torney working in their office would be referred
to as an assistant state attorney or assistant
public defender. Hiring is handled on a circuit
by circuit basis. Regardless of where you are
interviewing, make sure you know the name of
the head attorney for the state and refer to the
attorneys by their proper name and tite. You
would not call a New York district attorney a
state attorney and expect to receive an offer.
Lateral vs. Horizontal Organization
Criminal offices are arranged in a variety of
ways. In some instances, new attorneys handle
cases from the onset through trial or plea agree-
ment. In others, new attorneys will cut their
teeth in one particular area (such as juvenile
or misdemeanor cases, arraignment, or intake)
and work their way up to other areas with time
and experience. This is an excellent opportunity
to ask questions about the format of the office.
Follow up questions could include the level of
supervision, working with other attorneys, and
the timeline and possibilities for advancement.
The starting salary is how much?
Florida criminal attorneys for the state typi-
cally earn less than $40,000 per year to begin.
Students are drawn to this type of public ser-
vice for a variety of reasons and recognize that
the intangible benefits-job training, opportu-
nities for advancement, solid litigation experi-
ence, and career fulfillment-can outweigh the


New York County District

Attorney's Office in Manhattan

The New York County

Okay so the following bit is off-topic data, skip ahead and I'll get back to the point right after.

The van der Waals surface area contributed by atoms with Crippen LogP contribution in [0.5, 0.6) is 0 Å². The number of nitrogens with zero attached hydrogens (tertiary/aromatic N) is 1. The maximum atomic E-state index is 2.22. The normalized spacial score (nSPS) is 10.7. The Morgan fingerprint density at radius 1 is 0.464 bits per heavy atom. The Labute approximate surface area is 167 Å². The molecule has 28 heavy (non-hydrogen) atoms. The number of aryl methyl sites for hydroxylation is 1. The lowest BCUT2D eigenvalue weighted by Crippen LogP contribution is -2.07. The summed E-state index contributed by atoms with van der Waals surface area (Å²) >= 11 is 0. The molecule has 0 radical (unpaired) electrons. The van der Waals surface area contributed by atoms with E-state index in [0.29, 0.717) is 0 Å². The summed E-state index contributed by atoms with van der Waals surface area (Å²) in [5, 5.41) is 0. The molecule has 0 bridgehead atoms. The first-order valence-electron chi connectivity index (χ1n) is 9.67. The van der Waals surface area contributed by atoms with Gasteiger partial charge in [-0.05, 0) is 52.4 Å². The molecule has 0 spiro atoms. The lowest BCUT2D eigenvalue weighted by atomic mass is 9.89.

District Attorney's Office has
opportunities for law school
students to join one of the
premier prosecutors' offices
in the United States.
The office has a well-es-
tablished Summer Intern
Program, which begins in
early June and runs for 10
weeks. The program affords
first- and second-year law
students the opportunity to
see first-hand the responsibil-
ities of an assistant district
attorney. It also provides an
opportunity to gain experience in trial and
appellate litigation in the public sector.
Depending upon assignment, summer
interns help prepare cases for grand jury
presentations, hearings, and trials. They
also research and write appellate briefs and
trial memoranda, and often second-seat an
assistant district attorney on trial.
The office also conducts a weekly lecture
and field trip series to expose law students
to various aspects of the criminal justice

starting salaries. Interviewers want to know that
you are serious and committed to becoming a
criminal attorney, which means understanding
the position as a whole.
What do you think about...
Capital punishment? The treatment of
prisoners in Guantanamo Bay? The governor's
recent attempts at passing new crime legisla-
ture? Prosecuting someone for possession of a
small amount ofmarijuana? Criminal offices
are looking for attorneys who are passionate
about the law while staying abreast of relevant